DAMASCUS,— Self-governance issues in Syria must be resolved within the constitutional framework, Syrian President Bashar Assad told Sputnik in an interview, saying there is no reason for Kurdish self-rule once peace is established.
Assad said the lack of stability and government control in certain parts of the country provides local authorities an “excuse for today” to advocate in favor of “self-control.”
“When you have stability and the government taking control of the country, of course there’s no excuse to deal with such a situation unless there’s a constitution that allows a certain area to have its confederation or federation or any other way of governance,” he said.
Assad said Damascus is under the impression that “the vast majority of Syrians never believe in self-governance or confederation or anything.”
“It’s better to wait to discuss the next constitution between the different Syrian shades of our spectrum,” the Syrian leader stressed.
Syrian President Bashar Assad elaborated on the issue saying that the issue of removing the word “Arab” from the “Syrian Arab Republic” official title should be resolved through a referendum.
“If the Syrians don’t believe in the word of ‘Arab state,’ what’s the meaning of having this word?” Assad said.
“I wouldn’t say that this is right or wrong till the Syrians have their own say in a referendum.”
The subject came up in recent months after Russia circulated a draft of the Syrian constitution with the word “Arab” removed from the republic’s name to reflect its multiethnic makeup.
“It’s still early to discuss that point, it’s not a contention issue, I mean, nobody is discussing it now.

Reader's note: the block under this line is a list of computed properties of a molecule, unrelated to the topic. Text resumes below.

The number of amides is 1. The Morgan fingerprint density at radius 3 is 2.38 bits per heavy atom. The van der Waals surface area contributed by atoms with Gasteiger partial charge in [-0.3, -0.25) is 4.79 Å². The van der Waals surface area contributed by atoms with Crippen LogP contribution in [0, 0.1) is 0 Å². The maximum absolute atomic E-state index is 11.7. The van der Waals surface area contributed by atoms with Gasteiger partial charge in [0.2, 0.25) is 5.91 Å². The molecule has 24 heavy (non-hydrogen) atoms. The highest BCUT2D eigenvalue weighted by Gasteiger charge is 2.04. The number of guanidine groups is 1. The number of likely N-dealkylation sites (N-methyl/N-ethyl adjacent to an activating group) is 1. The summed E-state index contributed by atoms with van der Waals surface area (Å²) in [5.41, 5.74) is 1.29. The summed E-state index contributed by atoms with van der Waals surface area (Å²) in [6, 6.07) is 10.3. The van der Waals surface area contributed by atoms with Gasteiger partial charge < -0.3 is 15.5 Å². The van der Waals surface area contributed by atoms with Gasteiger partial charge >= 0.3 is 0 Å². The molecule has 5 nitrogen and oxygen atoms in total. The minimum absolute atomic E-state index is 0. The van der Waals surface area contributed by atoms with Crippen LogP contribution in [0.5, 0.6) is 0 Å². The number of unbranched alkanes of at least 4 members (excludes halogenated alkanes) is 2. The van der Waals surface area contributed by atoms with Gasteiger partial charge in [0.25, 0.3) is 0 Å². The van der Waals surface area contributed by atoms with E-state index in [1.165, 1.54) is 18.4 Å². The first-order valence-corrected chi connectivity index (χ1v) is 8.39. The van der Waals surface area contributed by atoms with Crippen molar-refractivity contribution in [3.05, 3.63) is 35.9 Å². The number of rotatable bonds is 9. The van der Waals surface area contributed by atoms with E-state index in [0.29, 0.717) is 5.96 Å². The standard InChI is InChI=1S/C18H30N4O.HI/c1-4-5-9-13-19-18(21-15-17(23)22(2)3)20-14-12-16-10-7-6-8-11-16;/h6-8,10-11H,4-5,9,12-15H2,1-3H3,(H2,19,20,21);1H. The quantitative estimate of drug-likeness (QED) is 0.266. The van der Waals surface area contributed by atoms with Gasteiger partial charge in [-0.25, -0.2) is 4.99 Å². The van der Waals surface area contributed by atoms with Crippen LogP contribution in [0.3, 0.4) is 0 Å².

A few people in Syria, mainly among the Kurds, mention this issue.
It’s not a big problem,” Assad said.
The draft Syrian constitution was presented by Russian experts to the parties of the Syrian conflict during the talks in Astana that took place on January 23 – 24.
Later, Sputnik obtained the full text of the Syrian constitution drafted by Russia.
The establishment of the new Syrian constitution is considered crucial for achievement of peace in the country.
Apart from self-governance, secularism is the most contentious issue between the Syrian government and opposition, some of whose factions favor a religious state, at international talks, Assad said.
“Most of the factions that apparently joined the negotiations in Astana and part of them in Geneva, they don’t accept a secular state, they want it a religious state, Islamic state,” Assad said.
He characterized the disagreement as possibly “the most important part” of negotiations over Syria’s future constitution.
“Of course till this moment we haven’t started direct negotiations, but we know through the mediators what they propose, and what we propose,” Assad said.
The Syrian conflict has been discussed at parallel talks in the Swiss city of Geneva and the Kazakh capital of Astana.
The fifth round of the UN-mediated Geneva negotiations on Syrian reconciliation concluded on March 31 without a breakthrough.
Astana provides a separate platform for Syrian peace talks, with three rounds of negotiations since the beginning of the year.
Syrian Kurdistan’s ruling PYD has established three autonomous zones, or Cantons of Jazeera, Kobani and Afrin and a Kurdish government across Syrian Kurdistan in 2013.
On March 17, 2016 Syria’s Kurds declared a federal region in Syrian Kurdistan.
30, 2016 Syrian Kurds approved a blueprint for a system of federal government in Syrian Kurdistan, reaffirming their plans for autonomy in areas they have controlled during the civil war.
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